PEOPLE v. DARCY

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District Court of Appeal, Second District, Division 1, California.

PEOPLE v. DARCY.

Cr. 4474.

Decided: January 11, 1951

Eugene V. McPherson, Los Angeles, for appellant. Fred N. Howser, Atty. Gen., Norman H. Sokolow, Deputy Atty. Gen., for respondent.

George Speropoulos was an old man. He owned the Belmont restaurant in San Pedro. It was a small restaurant, with a bar along one side of the room, and a few open booths opposite the bar.

Mr. Speropoulos did most of the work himself. He cooked at one end of the bar; he waited on customers, and served them beer or wine if ordered. Occasionally, when business was good, he hired waitresses to help him.

About midnight of July 11, 1949 he was working alone. Three ladies came in. Mr. Speropoulos had invited them to a chicken dinner which he planned to cook at that time. The ladies seated themselves on stools at the bar. Also at the bar was an old friend of Mr. Speropoulos, Arnfin Simonsen, and a Mexican.

A little after twelve the defendant and a companion named Henry Thwaits staged a hold-up. They had guns—automatics—in their hands. In fact, during all the time they were in the restaurant the men held their guns in their hands.

Thwaits was at bar; defendant was at the foot of a flight of stairs leading to an upstairs office room. Defendant had a handkerchief tied over part of his face. Thwaits was a big man, about six feet tall, weighing about 200 pounds; defendant was smaller.

Thwaits made Mr. Speropoulos, Mr. Simonsen, and the Mexican lie face down on the floor. Then he herded them into the men's restroom. He told them, ‘If you don't do what I tell you to do I'll kill you.’ The door of the restroom opened into the restaurant room. Thwaits struck all three men on the head with the barrel of his gun, with such force as to draw quantities of blood.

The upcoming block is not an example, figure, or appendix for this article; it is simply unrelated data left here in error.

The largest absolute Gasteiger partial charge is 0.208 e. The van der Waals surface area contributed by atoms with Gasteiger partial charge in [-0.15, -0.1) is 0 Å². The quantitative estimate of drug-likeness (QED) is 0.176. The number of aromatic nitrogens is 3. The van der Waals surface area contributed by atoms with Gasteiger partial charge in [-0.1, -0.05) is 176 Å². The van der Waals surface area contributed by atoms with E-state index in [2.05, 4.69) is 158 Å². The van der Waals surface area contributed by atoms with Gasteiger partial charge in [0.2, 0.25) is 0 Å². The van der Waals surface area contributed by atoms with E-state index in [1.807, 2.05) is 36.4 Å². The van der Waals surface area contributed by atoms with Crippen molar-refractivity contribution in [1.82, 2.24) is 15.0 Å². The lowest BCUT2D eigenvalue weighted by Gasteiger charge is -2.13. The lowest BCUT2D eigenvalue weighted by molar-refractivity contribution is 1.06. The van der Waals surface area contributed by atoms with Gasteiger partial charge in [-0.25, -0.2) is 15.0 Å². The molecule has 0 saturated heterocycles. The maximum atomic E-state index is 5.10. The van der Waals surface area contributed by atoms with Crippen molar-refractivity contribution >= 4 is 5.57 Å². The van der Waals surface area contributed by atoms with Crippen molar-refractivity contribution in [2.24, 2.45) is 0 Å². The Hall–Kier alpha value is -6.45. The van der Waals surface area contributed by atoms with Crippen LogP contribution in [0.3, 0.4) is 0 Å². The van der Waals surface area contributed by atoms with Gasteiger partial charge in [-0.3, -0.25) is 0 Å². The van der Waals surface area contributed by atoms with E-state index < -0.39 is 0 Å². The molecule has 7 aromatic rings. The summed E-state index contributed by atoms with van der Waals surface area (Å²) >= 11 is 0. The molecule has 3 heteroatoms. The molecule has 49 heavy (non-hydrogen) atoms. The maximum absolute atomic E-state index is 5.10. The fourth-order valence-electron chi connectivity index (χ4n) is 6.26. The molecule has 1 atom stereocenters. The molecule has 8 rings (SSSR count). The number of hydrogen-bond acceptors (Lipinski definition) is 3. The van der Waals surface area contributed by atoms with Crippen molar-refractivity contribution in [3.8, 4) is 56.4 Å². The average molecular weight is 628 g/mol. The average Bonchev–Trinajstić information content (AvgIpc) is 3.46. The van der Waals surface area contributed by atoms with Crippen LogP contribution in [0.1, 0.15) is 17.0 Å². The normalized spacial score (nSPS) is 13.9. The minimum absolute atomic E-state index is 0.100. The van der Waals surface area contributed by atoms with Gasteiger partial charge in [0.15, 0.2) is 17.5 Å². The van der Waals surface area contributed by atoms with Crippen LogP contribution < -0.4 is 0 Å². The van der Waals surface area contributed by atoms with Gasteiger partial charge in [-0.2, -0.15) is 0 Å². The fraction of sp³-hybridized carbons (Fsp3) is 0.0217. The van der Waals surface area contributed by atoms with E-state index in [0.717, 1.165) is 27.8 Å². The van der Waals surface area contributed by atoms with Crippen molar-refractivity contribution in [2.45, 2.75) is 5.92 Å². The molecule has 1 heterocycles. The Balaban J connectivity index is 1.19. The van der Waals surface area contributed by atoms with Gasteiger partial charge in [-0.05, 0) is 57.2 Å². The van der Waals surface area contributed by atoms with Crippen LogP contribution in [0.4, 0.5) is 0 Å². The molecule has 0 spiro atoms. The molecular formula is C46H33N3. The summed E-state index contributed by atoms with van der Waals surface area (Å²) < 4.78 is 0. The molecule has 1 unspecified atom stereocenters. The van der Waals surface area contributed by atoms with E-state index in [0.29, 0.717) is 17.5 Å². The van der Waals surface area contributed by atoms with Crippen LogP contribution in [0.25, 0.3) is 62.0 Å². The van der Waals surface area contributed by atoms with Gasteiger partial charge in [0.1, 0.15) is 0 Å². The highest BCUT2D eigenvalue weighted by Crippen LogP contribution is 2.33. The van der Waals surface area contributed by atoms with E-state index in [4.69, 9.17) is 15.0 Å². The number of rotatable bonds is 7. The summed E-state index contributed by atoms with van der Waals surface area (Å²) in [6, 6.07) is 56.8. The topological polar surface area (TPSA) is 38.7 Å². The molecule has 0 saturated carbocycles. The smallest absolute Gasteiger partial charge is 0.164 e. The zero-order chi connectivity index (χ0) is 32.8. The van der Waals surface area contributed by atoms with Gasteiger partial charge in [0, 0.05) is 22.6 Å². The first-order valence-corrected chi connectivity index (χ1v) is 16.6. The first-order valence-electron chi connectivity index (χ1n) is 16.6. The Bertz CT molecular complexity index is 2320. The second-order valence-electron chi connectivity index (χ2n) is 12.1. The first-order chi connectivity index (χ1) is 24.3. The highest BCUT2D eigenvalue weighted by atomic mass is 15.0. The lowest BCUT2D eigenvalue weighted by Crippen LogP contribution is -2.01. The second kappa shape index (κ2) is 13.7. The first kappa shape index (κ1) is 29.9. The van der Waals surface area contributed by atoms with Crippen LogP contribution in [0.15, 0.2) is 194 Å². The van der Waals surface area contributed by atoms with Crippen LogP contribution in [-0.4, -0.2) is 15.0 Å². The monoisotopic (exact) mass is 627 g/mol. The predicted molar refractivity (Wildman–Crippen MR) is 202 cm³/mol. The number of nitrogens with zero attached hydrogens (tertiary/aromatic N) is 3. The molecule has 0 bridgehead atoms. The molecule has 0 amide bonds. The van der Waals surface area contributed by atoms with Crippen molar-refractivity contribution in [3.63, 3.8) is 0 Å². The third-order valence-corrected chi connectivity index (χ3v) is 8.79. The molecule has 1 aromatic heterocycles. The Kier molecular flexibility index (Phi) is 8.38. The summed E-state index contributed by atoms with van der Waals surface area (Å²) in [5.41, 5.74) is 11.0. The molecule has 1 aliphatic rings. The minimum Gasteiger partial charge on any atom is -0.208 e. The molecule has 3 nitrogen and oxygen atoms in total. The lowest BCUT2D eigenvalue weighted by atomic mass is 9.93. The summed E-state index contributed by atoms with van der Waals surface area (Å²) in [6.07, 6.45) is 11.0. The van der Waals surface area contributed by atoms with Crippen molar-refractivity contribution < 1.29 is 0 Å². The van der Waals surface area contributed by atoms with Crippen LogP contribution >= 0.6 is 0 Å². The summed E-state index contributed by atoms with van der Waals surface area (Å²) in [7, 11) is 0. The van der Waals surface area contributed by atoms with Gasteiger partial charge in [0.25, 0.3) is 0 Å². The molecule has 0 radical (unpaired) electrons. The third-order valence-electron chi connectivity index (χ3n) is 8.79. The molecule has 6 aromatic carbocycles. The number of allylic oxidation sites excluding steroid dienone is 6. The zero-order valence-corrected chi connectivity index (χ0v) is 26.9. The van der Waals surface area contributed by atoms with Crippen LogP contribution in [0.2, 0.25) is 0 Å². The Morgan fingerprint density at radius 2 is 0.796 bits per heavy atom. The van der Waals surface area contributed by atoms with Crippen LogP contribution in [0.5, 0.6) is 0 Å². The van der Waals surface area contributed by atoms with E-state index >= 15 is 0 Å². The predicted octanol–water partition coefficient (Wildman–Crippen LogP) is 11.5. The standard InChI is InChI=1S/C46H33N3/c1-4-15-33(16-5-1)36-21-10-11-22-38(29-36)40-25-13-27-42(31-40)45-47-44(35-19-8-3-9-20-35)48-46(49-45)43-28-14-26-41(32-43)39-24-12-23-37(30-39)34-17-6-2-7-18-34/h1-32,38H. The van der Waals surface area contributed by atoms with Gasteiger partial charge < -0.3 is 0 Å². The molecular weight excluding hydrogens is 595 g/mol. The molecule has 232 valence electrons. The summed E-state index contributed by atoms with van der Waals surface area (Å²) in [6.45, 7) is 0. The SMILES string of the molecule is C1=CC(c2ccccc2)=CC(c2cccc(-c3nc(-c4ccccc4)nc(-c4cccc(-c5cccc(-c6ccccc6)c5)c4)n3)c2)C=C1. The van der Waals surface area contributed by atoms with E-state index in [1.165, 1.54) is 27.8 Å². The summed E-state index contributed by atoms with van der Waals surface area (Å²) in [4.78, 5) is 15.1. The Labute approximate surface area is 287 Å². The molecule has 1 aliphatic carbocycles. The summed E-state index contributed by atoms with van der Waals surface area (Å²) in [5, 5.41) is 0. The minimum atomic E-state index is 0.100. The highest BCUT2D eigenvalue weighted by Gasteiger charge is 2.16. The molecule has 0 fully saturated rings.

Defendant, still standing on the stair landing, told the ladies to go into the men's restroom too.

‘We can't go in there,’ said one of the ladies; ‘that's the men's room.’

‘Get in three, you dope,’ said the other lady, ‘this is a stick-up.’

‘That's right, ladies,’ said the defendant, ‘get in there.’

The third lay had gone to the ladies' room, and was not seen during the action which followed.

Thwaits went into the restroom with the men and women, and told them to keep their faces to the wall. Defendant came to the door of the restroom and said to Thawits, ‘There is no money upstairs.’

Thwaits said to Mr. Speropoulos, ‘Come with me.’ He took the the old man upstairs, bleeding from the wound on his head. Defendant remained in the restroom, guarding the people there.

Upstairs Thwaits three times told Mr. Speropoulos, ‘Listen, I know you have got some money here. If you don't give me the money I am going to kill you.’ The third time he violently threw the old man against a davenport, so that his glasses flew off. Shoving the muzzle of his automatic against the old man's chest Thwaits said, ‘Say yes or no.’ Mr. Speropoulos gave him $800 which he had hidden behind his mother's picture. Still holding the gun on him, Thwaits brought him back to the restroom.

Other money was taken from the person of Mr. Speropoulos, and from his cash register. Money was taken from the person of Mr. Simonsen. Purses with money, checks, and odds and ends peculiar to women, were taken from the two ladies.

When Mr. Speropoulos was brought back to the restroom, Mr. Simonsen looked around, and Thwaits again hit Mr. Simonsen with his pistol barrel, again drawing blood in copious quantities.

The two robbers left with the loot. A few minutes later the ladies and the men cautiously came out from the restroom.

Leaving the restaurant, the two robbers started running. Each of them had his car parked nearby.

Then fate took a hand. A preacher was passing by in an automobile. He saw two men running, one tall and heavy set, the other shorter and slighter. The smaller man had a ladies purse with its straps dangling from his hands. The preacher saw an automobile start with its lights off, followed it, took its number, went to the San Pedro police station, and gave the police the license number.